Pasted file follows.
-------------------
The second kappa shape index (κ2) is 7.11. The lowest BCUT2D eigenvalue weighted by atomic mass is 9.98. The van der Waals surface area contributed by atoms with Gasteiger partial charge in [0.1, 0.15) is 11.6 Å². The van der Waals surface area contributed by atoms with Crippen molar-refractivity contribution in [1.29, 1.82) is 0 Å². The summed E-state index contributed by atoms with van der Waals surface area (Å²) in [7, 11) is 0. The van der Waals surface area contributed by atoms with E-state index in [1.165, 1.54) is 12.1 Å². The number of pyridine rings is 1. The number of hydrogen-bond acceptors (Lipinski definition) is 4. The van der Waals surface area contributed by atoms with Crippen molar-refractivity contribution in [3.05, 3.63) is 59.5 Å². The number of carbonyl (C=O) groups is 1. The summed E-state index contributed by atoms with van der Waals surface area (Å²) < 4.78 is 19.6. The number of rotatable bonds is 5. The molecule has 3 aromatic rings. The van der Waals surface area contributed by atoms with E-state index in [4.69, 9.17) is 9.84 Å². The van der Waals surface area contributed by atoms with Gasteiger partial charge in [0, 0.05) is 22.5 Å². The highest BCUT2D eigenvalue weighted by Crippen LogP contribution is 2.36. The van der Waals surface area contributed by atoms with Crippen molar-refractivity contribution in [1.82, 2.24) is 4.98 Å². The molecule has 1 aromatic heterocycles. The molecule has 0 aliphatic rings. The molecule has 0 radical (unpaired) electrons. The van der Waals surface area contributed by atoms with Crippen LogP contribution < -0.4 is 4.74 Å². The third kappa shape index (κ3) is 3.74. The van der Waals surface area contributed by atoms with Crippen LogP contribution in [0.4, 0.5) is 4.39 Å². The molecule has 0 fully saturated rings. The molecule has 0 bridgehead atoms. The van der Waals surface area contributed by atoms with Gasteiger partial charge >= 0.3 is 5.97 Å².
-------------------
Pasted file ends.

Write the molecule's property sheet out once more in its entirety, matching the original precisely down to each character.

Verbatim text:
The second kappa shape index (κ2) is 7.11. The lowest BCUT2D eigenvalue weighted by atomic mass is 9.98. The van der Waals surface area contributed by atoms with Gasteiger partial charge in [0.1, 0.15) is 11.6 Å². The van der Waals surface area contributed by atoms with Crippen molar-refractivity contribution in [1.29, 1.82) is 0 Å². The summed E-state index contributed by atoms with van der Waals surface area (Å²) in [7, 11) is 0. The van der Waals surface area contributed by atoms with E-state index in [1.165, 1.54) is 12.1 Å². The number of pyridine rings is 1. The number of hydrogen-bond acceptors (Lipinski definition) is 4. The van der Waals surface area contributed by atoms with Crippen molar-refractivity contribution in [3.05, 3.63) is 59.5 Å². The number of carbonyl (C=O) groups is 1. The summed E-state index contributed by atoms with van der Waals surface area (Å²) < 4.78 is 19.6. The number of rotatable bonds is 5. The molecule has 3 aromatic rings. The van der Waals surface area contributed by atoms with E-state index in [4.69, 9.17) is 9.84 Å². The van der Waals surface area contributed by atoms with Gasteiger partial charge in [0, 0.05) is 22.5 Å². The highest BCUT2D eigenvalue weighted by Crippen LogP contribution is 2.36. The van der Waals surface area contributed by atoms with Crippen molar-refractivity contribution in [1.82, 2.24) is 4.98 Å². The molecule has 1 aromatic heterocycles. The molecule has 0 aliphatic rings. The molecule has 0 radical (unpaired) electrons. The van der Waals surface area contributed by atoms with Crippen LogP contribution < -0.4 is 4.74 Å². The third kappa shape index (κ3) is 3.74. The van der Waals surface area contributed by atoms with Crippen LogP contribution in [0.4, 0.5) is 4.39 Å². The molecule has 0 fully saturated rings. The molecule has 0 bridgehead atoms. The van der Waals surface area contributed by atoms with Gasteiger partial charge >= 0.3 is 5.97 Å².